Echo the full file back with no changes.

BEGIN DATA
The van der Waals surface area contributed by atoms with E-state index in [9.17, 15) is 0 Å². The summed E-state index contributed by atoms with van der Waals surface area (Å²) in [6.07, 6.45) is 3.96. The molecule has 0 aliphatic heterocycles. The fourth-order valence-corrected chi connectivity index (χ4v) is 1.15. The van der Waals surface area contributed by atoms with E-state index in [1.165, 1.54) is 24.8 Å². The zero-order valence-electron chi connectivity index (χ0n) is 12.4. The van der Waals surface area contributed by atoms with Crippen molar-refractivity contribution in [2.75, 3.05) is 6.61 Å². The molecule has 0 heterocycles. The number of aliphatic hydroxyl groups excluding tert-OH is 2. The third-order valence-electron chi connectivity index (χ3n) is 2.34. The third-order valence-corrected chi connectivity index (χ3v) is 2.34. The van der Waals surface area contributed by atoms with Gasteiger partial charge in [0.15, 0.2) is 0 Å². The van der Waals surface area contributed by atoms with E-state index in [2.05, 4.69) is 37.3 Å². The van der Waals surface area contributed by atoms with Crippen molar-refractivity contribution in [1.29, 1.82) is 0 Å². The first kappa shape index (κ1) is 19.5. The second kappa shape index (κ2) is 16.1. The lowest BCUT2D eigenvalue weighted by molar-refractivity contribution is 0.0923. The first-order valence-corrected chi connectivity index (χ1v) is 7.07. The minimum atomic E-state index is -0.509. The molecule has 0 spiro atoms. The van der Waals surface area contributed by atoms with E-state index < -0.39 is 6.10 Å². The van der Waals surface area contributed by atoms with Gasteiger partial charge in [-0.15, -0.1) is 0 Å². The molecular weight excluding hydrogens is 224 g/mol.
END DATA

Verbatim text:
The van der Waals surface area contributed by atoms with E-state index in [9.17, 15) is 0 Å². The summed E-state index contributed by atoms with van der Waals surface area (Å²) in [6.07, 6.45) is 3.96. The molecule has 0 aliphatic heterocycles. The fourth-order valence-corrected chi connectivity index (χ4v) is 1.15. The van der Waals surface area contributed by atoms with E-state index in [1.165, 1.54) is 24.8 Å². The zero-order valence-electron chi connectivity index (χ0n) is 12.4. The van der Waals surface area contributed by atoms with Crippen molar-refractivity contribution in [2.75, 3.05) is 6.61 Å². The molecule has 0 heterocycles. The number of aliphatic hydroxyl groups excluding tert-OH is 2. The third-order valence-electron chi connectivity index (χ3n) is 2.34. The third-order valence-corrected chi connectivity index (χ3v) is 2.34. The van der Waals surface area contributed by atoms with Gasteiger partial charge in [0.15, 0.2) is 0 Å². The van der Waals surface area contributed by atoms with E-state index in [2.05, 4.69) is 37.3 Å². The van der Waals surface area contributed by atoms with Crippen molar-refractivity contribution in [1.29, 1.82) is 0 Å². The first kappa shape index (κ1) is 19.5. The second kappa shape index (κ2) is 16.1. The lowest BCUT2D eigenvalue weighted by molar-refractivity contribution is 0.0923. The first-order valence-corrected chi connectivity index (χ1v) is 7.07. The minimum atomic E-state index is -0.509. The molecule has 0 spiro atoms. The van der Waals surface area contributed by atoms with E-state index < -0.39 is 6.10 Å². The van der Waals surface area contributed by atoms with Gasteiger partial charge in [-0.15, -0.1) is 0 Å². The molecular weight excluding hydrogens is 224 g/mol.